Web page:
Thousands Of Naked Men Brave The Cold For Annual Festival, Chance At Lucky Sticks
About 10,000 Japanese men wearing only loincloths braved freezing temperatures as part of an annual ritual dating back 500 years.
The men converged at a temple in Okayama to scramble in the dark for lucky wooden talismans tossed into the crowd.
The highlight of the raucous day-long ‘Hadaka Matsuri’ festival came when the lights went out and a priest threw bundles of twigs and two lucky sticks, each about 20cm long, among the participants.
That set off a 30-minute tussle for the sticks, coveted as symbols of good fortune and prosperity, although most men escaped with just a few cuts and bruises, in contrast to past occasions, when some have been crushed to death.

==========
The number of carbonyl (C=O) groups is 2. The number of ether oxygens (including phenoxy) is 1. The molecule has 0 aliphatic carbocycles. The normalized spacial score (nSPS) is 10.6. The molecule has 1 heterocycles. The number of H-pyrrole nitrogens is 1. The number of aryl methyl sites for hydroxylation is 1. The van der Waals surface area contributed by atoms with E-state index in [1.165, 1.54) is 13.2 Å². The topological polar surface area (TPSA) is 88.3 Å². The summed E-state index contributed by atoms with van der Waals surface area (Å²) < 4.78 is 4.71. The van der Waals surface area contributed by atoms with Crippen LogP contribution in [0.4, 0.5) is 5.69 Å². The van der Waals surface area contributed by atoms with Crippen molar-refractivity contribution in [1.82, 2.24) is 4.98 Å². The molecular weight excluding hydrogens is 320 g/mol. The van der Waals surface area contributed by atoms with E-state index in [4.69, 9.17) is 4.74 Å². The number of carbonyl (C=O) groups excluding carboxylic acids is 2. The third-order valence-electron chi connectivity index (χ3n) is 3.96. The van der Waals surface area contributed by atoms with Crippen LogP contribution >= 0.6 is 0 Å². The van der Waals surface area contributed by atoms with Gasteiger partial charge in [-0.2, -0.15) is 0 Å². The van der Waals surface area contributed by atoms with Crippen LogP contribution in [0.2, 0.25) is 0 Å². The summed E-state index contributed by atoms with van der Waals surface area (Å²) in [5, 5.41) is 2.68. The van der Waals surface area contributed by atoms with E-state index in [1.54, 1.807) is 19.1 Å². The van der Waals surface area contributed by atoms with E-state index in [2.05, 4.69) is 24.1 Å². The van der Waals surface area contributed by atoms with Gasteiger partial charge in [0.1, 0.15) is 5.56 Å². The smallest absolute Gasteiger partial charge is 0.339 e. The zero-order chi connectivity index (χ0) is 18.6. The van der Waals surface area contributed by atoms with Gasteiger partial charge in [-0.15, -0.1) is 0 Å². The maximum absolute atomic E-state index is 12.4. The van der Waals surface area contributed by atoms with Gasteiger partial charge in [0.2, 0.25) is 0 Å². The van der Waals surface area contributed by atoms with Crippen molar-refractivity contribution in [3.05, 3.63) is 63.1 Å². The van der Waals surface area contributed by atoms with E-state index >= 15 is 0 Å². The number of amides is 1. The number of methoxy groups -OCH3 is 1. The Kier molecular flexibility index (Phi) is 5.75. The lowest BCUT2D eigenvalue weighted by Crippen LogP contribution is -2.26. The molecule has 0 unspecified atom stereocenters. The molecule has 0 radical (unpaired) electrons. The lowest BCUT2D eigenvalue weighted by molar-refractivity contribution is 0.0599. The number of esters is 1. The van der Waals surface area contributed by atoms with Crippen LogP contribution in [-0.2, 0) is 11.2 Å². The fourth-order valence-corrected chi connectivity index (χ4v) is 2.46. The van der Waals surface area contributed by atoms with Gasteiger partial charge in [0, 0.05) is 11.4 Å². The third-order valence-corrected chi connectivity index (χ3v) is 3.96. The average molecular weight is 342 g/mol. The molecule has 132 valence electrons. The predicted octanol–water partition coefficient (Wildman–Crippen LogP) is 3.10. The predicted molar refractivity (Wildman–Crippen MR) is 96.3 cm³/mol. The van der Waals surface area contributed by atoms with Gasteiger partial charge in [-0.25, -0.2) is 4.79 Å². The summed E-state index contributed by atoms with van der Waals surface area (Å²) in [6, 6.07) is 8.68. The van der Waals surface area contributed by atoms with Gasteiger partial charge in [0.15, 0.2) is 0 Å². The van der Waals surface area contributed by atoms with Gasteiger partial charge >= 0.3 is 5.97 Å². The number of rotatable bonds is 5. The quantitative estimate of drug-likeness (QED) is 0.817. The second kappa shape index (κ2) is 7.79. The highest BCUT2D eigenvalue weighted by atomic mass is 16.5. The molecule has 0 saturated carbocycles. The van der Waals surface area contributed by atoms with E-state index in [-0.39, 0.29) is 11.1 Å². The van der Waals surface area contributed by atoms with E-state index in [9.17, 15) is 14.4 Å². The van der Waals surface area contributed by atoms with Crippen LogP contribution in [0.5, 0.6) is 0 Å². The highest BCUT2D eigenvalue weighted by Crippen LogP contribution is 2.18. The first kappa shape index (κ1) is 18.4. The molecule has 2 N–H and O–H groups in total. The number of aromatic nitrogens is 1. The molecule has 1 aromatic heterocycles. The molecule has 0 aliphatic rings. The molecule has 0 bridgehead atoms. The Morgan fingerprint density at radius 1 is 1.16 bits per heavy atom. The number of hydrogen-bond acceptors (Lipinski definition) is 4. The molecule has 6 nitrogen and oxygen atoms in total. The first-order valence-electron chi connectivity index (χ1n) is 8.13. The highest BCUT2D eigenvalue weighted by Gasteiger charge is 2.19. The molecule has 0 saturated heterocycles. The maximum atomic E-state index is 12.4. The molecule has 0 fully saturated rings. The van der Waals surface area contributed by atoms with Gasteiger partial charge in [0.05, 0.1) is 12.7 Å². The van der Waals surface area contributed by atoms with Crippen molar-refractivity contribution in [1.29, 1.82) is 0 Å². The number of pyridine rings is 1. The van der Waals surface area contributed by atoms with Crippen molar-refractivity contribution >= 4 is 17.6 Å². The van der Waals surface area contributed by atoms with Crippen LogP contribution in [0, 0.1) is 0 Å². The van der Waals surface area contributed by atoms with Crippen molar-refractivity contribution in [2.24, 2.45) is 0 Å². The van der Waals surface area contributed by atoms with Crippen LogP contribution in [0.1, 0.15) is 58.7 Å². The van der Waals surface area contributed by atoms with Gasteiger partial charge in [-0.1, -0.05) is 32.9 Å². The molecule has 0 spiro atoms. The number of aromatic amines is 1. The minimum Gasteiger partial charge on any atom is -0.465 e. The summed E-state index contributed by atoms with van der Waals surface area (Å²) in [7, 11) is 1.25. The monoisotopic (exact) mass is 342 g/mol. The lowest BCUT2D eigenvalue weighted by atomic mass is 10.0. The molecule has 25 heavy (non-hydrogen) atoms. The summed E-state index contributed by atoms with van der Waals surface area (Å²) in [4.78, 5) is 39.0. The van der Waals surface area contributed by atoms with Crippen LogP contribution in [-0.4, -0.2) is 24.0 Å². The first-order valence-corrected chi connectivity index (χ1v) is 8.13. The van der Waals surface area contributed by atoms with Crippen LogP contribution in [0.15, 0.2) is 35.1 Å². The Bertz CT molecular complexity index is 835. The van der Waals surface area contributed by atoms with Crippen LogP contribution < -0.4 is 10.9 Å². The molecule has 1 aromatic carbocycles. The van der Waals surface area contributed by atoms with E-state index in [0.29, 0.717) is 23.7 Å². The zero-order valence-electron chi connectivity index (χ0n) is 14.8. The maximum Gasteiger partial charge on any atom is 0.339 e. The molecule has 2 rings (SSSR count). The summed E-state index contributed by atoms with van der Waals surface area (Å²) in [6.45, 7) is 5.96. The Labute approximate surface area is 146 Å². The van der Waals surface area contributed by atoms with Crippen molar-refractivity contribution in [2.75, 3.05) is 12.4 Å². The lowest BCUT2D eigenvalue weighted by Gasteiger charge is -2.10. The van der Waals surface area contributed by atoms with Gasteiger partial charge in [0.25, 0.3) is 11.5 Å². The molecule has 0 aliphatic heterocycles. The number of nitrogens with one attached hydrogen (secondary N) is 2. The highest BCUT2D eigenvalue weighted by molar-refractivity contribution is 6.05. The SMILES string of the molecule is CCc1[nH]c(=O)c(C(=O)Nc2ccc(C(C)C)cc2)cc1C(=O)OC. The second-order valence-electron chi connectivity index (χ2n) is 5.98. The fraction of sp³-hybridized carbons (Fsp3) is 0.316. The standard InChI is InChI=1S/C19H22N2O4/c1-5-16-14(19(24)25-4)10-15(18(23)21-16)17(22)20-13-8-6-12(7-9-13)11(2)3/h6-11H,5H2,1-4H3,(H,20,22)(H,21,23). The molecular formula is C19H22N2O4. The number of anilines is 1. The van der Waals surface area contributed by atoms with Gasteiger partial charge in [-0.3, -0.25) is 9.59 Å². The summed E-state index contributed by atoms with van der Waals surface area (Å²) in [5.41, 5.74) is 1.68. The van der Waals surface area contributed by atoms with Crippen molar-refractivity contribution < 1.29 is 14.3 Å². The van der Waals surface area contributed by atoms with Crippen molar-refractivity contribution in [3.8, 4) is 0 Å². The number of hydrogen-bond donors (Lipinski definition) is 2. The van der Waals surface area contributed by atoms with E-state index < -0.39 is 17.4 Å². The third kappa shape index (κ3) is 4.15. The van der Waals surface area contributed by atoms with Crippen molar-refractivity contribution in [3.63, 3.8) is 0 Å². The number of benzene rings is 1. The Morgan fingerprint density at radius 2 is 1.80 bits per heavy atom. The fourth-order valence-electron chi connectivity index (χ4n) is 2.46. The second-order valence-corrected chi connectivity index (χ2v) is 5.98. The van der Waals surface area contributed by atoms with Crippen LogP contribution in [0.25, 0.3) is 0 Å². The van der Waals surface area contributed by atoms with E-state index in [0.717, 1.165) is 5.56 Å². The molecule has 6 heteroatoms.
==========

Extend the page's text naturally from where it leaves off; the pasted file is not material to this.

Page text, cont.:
“Once a year, at the coldest time in February, we wrap ourselves in just a loincloth to be a man,” Yasuhiko Tokuyama, a participant, said.
“That’s the significance of this event and why I continue to participate.”
Plenty of sake and beer is sold outside the temple to warm the revelers, but a purifying plunge into pools of cold water before the start of the festival was a shock to the system for most.
The annual celebration at the Saidaiji Kannonin Temple in the southern city of Okayama has its roots in a competition to grab paper talismans that dates back more than half a millennia.
But as its popularity grew, the paper talismans began to rip, as did the clothes of the rising number of participants, so eventually wooden sticks were adopted and garments discarded.